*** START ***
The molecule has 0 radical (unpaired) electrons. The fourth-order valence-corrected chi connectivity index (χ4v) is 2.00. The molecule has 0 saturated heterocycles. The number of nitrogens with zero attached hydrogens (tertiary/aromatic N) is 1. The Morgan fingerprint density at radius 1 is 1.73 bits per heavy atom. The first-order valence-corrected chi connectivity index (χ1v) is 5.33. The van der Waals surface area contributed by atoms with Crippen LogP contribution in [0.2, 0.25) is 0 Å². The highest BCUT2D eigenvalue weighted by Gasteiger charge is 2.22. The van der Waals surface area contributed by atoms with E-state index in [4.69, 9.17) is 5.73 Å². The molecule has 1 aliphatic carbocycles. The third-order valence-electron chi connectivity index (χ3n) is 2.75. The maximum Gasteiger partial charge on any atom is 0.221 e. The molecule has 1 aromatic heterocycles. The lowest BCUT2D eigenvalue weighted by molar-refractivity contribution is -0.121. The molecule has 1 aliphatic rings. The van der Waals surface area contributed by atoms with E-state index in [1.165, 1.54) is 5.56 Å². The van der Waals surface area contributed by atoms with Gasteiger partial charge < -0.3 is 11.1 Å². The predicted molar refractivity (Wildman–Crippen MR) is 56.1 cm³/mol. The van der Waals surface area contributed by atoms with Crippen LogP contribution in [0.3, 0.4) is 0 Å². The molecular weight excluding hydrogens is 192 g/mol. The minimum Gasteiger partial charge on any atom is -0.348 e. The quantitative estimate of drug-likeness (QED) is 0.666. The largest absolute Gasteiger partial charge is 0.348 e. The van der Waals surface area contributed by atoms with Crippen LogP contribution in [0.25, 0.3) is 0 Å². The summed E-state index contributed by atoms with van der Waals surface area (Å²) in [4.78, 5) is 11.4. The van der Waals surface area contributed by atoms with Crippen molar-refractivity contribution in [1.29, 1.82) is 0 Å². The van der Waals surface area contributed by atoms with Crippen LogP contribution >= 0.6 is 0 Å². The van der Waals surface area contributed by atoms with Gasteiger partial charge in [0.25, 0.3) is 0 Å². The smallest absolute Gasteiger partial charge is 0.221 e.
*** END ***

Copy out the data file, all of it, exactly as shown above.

The molecule has 0 radical (unpaired) electrons. The fourth-order valence-corrected chi connectivity index (χ4v) is 2.00. The molecule has 0 saturated heterocycles. The number of nitrogens with zero attached hydrogens (tertiary/aromatic N) is 1. The Morgan fingerprint density at radius 1 is 1.73 bits per heavy atom. The first-order valence-corrected chi connectivity index (χ1v) is 5.33. The van der Waals surface area contributed by atoms with Crippen LogP contribution in [0.2, 0.25) is 0 Å². The highest BCUT2D eigenvalue weighted by Gasteiger charge is 2.22. The van der Waals surface area contributed by atoms with E-state index in [4.69, 9.17) is 5.73 Å². The molecule has 1 aliphatic carbocycles. The third-order valence-electron chi connectivity index (χ3n) is 2.75. The maximum Gasteiger partial charge on any atom is 0.221 e. The molecule has 1 aromatic heterocycles. The lowest BCUT2D eigenvalue weighted by molar-refractivity contribution is -0.121. The molecule has 1 aliphatic rings. The van der Waals surface area contributed by atoms with E-state index in [1.165, 1.54) is 5.56 Å². The van der Waals surface area contributed by atoms with Gasteiger partial charge < -0.3 is 11.1 Å². The predicted molar refractivity (Wildman–Crippen MR) is 56.1 cm³/mol. The van der Waals surface area contributed by atoms with Crippen LogP contribution in [0.3, 0.4) is 0 Å². The molecular weight excluding hydrogens is 192 g/mol. The minimum Gasteiger partial charge on any atom is -0.348 e. The quantitative estimate of drug-likeness (QED) is 0.666. The largest absolute Gasteiger partial charge is 0.348 e. The van der Waals surface area contributed by atoms with Crippen LogP contribution in [0.25, 0.3) is 0 Å². The summed E-state index contributed by atoms with van der Waals surface area (Å²) in [4.78, 5) is 11.4. The van der Waals surface area contributed by atoms with Crippen molar-refractivity contribution in [1.29, 1.82) is 0 Å². The van der Waals surface area contributed by atoms with Crippen LogP contribution >= 0.6 is 0 Å². The van der Waals surface area contributed by atoms with Gasteiger partial charge in [0.25, 0.3) is 0 Å². The smallest absolute Gasteiger partial charge is 0.221 e.